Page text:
2021 ◽  
Borja Belda-Palazon ◽  
Monica Costa ◽  
Tom Beeckman ◽  
Filip Rolland ◽  
Elena Baena-Gonzalez

The phytohormone abscisic acid (ABA) promotes plant tolerance to major stresses like drought, partly by modulating plant growth and development. However, the underlying mechanisms are poorly understood. Here, we show that cell proliferation in the Arabidopsis thaliana root meristem is controlled by the interplay between three kinases, SNF1-RELATED KINASE 2 (SnRK2), the main driver of ABA signaling, the SnRK1 energy sensor, and the growth-promoting TARGET OF RAPAMYCIN (TOR) kinase. Under favorable conditions, the SnRK1α1 catalytic subunit is enriched in the nuclei of root meristematic cells and this is accompanied by normal cell proliferation and meristem size. Depletion of SnRK2s in a snrk2.2 snrk2.3 double mutant causes constitutive cytoplasmic localization of SnRK1α1 and a reduction in meristem size, suggesting that, under non-stress conditions, SnRK2s enable growth by retaining SnRK1α1 in the nucleus. In response to elevated ABA levels, SnRK1α1 translocates to the cytoplasm and this is accompanied by inhibition of TOR, decreased cell proliferation and meristem size. Blocking nuclear export with leptomycin B abrogates ABA-driven SnRK1α1 relocalization to the cytoplasm and the inhibition of TOR. Fusion of SnRK1α1 to an SV40 nuclear localization signal leads to defective TOR repression in response to ABA, demonstrating that SnRK1α1 nuclear exit is a premise for this repression. Finally, the SnRK2-dependent changes in SnRK1α1 subcellular localization are specific to the proliferation zone of the meristem, underscoring the relevance of this mechanism for growth regulation.

Plants ◽  
2021 ◽  
Vol 11 (1) ◽  
pp. 53
Alina Avanesyan ◽  
William O. Lamp

Introduced grasses can aggressively expand their range and invade native habitats, including protected areas. Miscanthus sinensis is an introduced ornamental grass with 100+ cultivars of various invasive potential. Previous studies have demonstrated that the invasive potential of M. sinensis cultivars may be linked to seed viability, and some of the physiological traits, such as growth rate. Little is known, however, about whether these traits are associated with response of M. sinensis to insect herbivory, and whether plant tolerance and resistance to herbivory vary among its cultivars; which, in turn, can contribute to the invasive potential of some of M. sinensis cultivars. To address this issue, in our study we explored the response of five cultivars of M. sinensis to herbivory by Melanoplus grasshoppers. We demonstrated that plant responses varied among the cultivars during a season; all the cultivars, but “Zebrinus”, demonstrated a significant increase in plant tolerance by the end of the growing season regardless of the amount of sustained leaf damage. Different patterns in plant responses from “solid green” and “striped/spotted” varieties were recorded, with the lowest plant resistance detected for “Autumn Anthem” in the cage experiment. Our results have important applications for monitoring low-risk invaders in protected areas, as well as for biotic resistance of native communities to invasive grasses.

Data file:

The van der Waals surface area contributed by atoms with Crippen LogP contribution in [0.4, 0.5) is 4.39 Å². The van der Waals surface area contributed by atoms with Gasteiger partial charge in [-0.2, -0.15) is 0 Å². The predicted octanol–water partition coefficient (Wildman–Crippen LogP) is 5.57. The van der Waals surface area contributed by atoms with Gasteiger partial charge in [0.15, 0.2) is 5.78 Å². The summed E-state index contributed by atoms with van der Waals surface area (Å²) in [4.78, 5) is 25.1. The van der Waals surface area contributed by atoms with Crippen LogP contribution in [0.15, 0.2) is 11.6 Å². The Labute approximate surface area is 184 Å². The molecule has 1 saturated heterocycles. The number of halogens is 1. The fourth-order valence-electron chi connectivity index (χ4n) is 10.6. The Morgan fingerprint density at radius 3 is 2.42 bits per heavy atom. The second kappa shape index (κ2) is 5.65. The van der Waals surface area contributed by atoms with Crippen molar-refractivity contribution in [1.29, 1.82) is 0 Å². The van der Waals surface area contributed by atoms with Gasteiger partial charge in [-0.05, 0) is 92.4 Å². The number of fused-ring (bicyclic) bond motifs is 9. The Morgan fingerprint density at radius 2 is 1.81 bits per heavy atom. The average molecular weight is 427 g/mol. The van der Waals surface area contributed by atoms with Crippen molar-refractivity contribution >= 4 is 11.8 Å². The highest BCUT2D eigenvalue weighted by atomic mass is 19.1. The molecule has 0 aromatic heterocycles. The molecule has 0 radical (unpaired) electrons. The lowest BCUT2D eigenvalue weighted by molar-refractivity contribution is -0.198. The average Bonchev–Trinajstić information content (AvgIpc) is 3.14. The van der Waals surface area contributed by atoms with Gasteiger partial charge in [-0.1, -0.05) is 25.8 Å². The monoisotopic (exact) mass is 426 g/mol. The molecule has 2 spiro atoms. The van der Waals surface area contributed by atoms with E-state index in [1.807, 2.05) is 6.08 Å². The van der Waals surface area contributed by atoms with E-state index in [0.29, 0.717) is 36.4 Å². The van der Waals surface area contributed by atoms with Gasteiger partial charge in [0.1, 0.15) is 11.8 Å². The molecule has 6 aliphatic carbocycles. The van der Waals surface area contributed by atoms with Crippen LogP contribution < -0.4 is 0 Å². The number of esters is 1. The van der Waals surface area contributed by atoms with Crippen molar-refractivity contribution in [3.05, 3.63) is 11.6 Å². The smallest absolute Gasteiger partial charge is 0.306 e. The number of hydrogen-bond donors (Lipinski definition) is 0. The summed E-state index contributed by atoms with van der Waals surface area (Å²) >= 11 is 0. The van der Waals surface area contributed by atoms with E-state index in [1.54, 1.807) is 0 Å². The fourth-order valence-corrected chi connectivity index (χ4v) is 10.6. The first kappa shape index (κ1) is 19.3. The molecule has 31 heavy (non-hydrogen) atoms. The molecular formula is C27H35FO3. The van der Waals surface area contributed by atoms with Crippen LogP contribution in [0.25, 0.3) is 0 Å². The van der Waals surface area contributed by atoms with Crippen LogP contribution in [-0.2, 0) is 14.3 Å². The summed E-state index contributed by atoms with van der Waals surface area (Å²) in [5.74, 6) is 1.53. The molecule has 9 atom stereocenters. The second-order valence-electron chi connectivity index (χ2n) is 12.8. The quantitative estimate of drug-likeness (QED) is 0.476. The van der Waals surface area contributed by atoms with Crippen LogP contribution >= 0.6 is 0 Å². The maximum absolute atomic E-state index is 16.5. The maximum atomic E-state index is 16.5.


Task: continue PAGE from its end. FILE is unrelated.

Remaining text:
2021 ◽  
Vol 10 (1) ◽  
pp. 15
Yihan Wang ◽  
Fengxin Dong ◽  
Ming Tang

Casuarina glauca grows in coastal areas suffering long-term damage due to high salt stress. Arbuscular mycorrhizal fungi (AMF) can colonize their roots to alleviate the effects of salt stress. However, the specific molecular mechanism still needs to be further explored. Our physiological and biochemical analysis showed that Rhizophagus irregularis inoculation played an important role in promoting plant growth, regulating ion balance, and changing the activity of antioxidant enzymes. Transcriptome analysis of roots revealed that 1827 differentially expressed genes (DEGs) were affected by both R. irregularis inoculation and NaCl stress. The enrichment of GO (Gene Ontology) and KEGG (Kyoto Encyclopedia of Genes and Genomes) showed that most of these DEGs were significantly enriched in ion transport, antioxidant enzyme activity, carbohydrate metabolism, and cell wall. HAK5, KAT3, SKOR, PIP1-2, PER64, CPER, GLP10, MYB46, NAC43, WRKY1, and WRKY19 were speculated to play the important roles in the salt tolerance of C. glauca induced by R. irregularis. Our research systematically revealed the effect of R. irregularis on the gene expression of C. glauca roots under salt stress, laying a theoretical foundation for the future use of AMF to enhance plant tolerance to salt stress.

Antioxidants ◽  
2021 ◽  
Vol 10 (12) ◽  
pp. 2024
Fei Cheng ◽  
Min Gao ◽  
Junyang Lu ◽  
Yuan Huang ◽  
Zhilong Bie

Grafting with pumpkin rootstock could improve chilling tolerance in watermelon, and salicylic acid (SA) as a signal molecule is involved in regulating plant tolerance to chilling and other abiotic stresses. To clarify the mechanism in pumpkin rootstock-induced systemic acquired acclimation in grafted watermelon under chilling stress, we used self-grafted (Cl/Cl) and pumpkin rootstock-grafted (Cl/Cm) watermelon seedlings to study the changes in lipid peroxidation, photosystem II (PSII) activity and antioxidant metabolism, the spatio–temporal response of SA biosynthesis and H2O2 accumulation to chilling, and the role of H2O2 signal in SA-induced chilling tolerance in grafted watermelon. The results showed that pumpkin rootstock grafting promoted SA biosynthesis in the watermelon scions. Chilling induced hydrolysis of conjugated SA into free SA in the roots and accumulation of free SA in the leaves in Cl/Cm plants. Further, pumpkin rootstock grafting induced early response of antioxidant enzyme system in the roots and increased activities of ascorbate peroxidase and glutathione reductase in the leaves, thus maintaining cellular redox homeostasis. Exogenous SA improved while the inhibition of SA biosynthesis reduced chilling tolerance in Cl/Cl seedlings. The application of diphenyleneiodonium (DPI, inhibitor of NADPH oxidase) and dimethylthiourea (DMTU, H2O2 scavenger) decreased, while exogenous H2O2 improved the PSII activity in Cl/Cl plants under chilling stress. Additionally, the decrease of the net photosynthetic rate in DMTU- and DPI-pretreated Cl/Cl plants under chilling conditions could be alleviated by subsequent application of H2O2 but not SA. In conclusion, pumpkin rootstock grafting induces SA biosynthesis and redistribution in the leaves and roots and participates in the regulation of antioxidant metabolism probably through interaction with the H2O2 signal, thus improving chilling tolerance in watermelon.